Others said ElBaradei had, over the years, become more of a Westerner than an Egyptian, and Jabarin and Awad said he was seen in much of the Arab world as a “traitor” because of his 2003 report on Saddam Hussein’s nuclear weapons. “A lot of people hold him partly responsible for America going to war in Iraq,” he said.
(However, this is an abjectly misinformed view; ElBaradei’s 2003 report found that Saddam was not developing nuclear weapons, a finding that infuriated the Bush administration, as did ElBaradei’s outspoken opposition to the Iraq war.) However, Israeli Arabs’ first choice for an Arab democratic leader was clearly “none of the above.”
“In the Arab world, there’s no democratic leader,” said Ahmad, the doctoral student at the University of Haifa.
In Jaffa, I told Guti the cab driver that it was surprising to hear Arabs turn so swiftly and contemptuously on Mubarak, to bad-mouth a strong, proud symbol of the Arab world. He replied: “A leader has to be strong, but he also has to be a human being; he has to care about his people.”
And what consequences will a new, democratic regime in Cairo – even if it’s not run by the Muslim Brotherhood – have for Israel, for its relations with its powerful neighbor, for the 32-year-old peace treaty? “Bad ones,” said Aghbariya, the economist in Umm el-Fahm. The more left-wing interviewees agreed. Mubarak is seen by his opponents as Israel’s partner, if not servant, in the repression of Egyptian dissent and the occupation of the Palestinians, and the new regime, whoever runs it, will be decidedly less amiable toward the Jewish state.
“The change will bring the Egyptian government closer to the Palestinians. The new government will be against the siege of Gaza.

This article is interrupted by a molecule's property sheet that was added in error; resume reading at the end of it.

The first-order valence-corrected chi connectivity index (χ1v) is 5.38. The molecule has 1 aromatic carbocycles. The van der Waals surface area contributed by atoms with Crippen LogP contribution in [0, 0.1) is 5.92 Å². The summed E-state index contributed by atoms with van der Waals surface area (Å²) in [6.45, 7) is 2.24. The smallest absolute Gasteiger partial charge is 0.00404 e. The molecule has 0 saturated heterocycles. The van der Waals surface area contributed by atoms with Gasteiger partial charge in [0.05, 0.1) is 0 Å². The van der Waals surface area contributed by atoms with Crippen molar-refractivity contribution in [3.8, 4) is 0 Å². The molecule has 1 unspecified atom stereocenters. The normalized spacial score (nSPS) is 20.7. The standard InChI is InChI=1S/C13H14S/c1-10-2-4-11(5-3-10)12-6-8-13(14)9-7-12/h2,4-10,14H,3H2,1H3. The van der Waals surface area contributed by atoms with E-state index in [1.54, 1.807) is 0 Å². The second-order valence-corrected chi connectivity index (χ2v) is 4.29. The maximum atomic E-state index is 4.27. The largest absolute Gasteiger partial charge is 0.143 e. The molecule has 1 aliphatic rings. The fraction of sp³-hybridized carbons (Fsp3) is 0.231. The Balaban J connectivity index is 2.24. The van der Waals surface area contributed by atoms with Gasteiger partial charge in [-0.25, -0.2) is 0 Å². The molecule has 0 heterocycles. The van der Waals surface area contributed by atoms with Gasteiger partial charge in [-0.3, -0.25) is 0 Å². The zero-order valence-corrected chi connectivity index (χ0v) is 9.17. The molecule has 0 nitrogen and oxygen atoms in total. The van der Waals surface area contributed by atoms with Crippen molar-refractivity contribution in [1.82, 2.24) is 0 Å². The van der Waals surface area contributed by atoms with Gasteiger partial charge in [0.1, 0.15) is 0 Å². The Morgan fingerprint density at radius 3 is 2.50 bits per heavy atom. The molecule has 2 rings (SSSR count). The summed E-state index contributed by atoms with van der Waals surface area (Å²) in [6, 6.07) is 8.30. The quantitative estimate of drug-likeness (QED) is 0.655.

There were a lot of demonstrations in Egypt against Mubarak’s cooperation with the siege,” noted Rahat’s Abu Sehiban.
“This is one of the things that made Egyptians so angry at Mubarak – he enforced the siege even more than Israel did. He didn’t let medicines enter Gaza from Egypt, he didn’t care that people in Gaza were starving,” said Jabarin.
“Israel, like the US, made a huge mistake in backing Mubarak’s repression of dissent. They have reason to worry now about the consequences,” said the Monitoring Committee’s Zeidan.
He said the extent of the “boomerang” will depend on how the regime responds to the continued mass demonstrations. “If there is a crackdown, if there is bloodshed, the people will hold not only Mubarak but also Israel and the US responsible, and the desire for revenge could reach beyond Egypt’s borders.”
Could Israel mend its relations with the Egyptian public by transferring its support from Mubarak to the opposition? “It’s too late,” said Zeidan. “Israel’s position is clear: for Mubarak, against the Egyptian people.”
However, most of those interviewed said the 1979 peace treaty would hold, that it’s enshrined internationally, that the Egyptians don’t want to alienate the entire Western world, and they don’t want war with Israel, either.
“The peace with Egypt is a cold peace, and it’ll stay that way,” said Abu Sehiban. “The relations won’t go back to the way they were before the peace treaty, to the days of war. It’ll be like Israel’s relations with Mauritania, let’s say.”
The Islamic Movement leader went so far as to say that if a new Egyptian government trashed the peace treaty, he would oppose that government.
“If the Muslim Brotherhood joins the new government, they have to honor the peace with Israel. We’re tired of war. If they uphold the peace treaty, ahlan wa sahlan, welcome. If not, we won’t support them,” said the Rahat mayor.
A final point of agreement among those interviewed was that while the Egyptian revolt would spread to other Arab countries, it would not spread to Israeli Arabs. In Galilee, the Negev and “mixed” cities, Arabs are cheering the Middle East’s upheaval from the sidelines.
Unlike their brethren, Arabs are a minority at home. They have much greater democratic rights and, on the whole, a higher standard of living, but they also suffer from inequality precisely because of their nationality. They live in the Middle East’s only democratic country – so far – but it doesn’t belong to them like Arab countries belong to their Arab citizens. They have much more freedom than the 350 million other Arabs in the region but much less potential power.
“Our situation here is different,” said Jabarin, “fundamentally different.”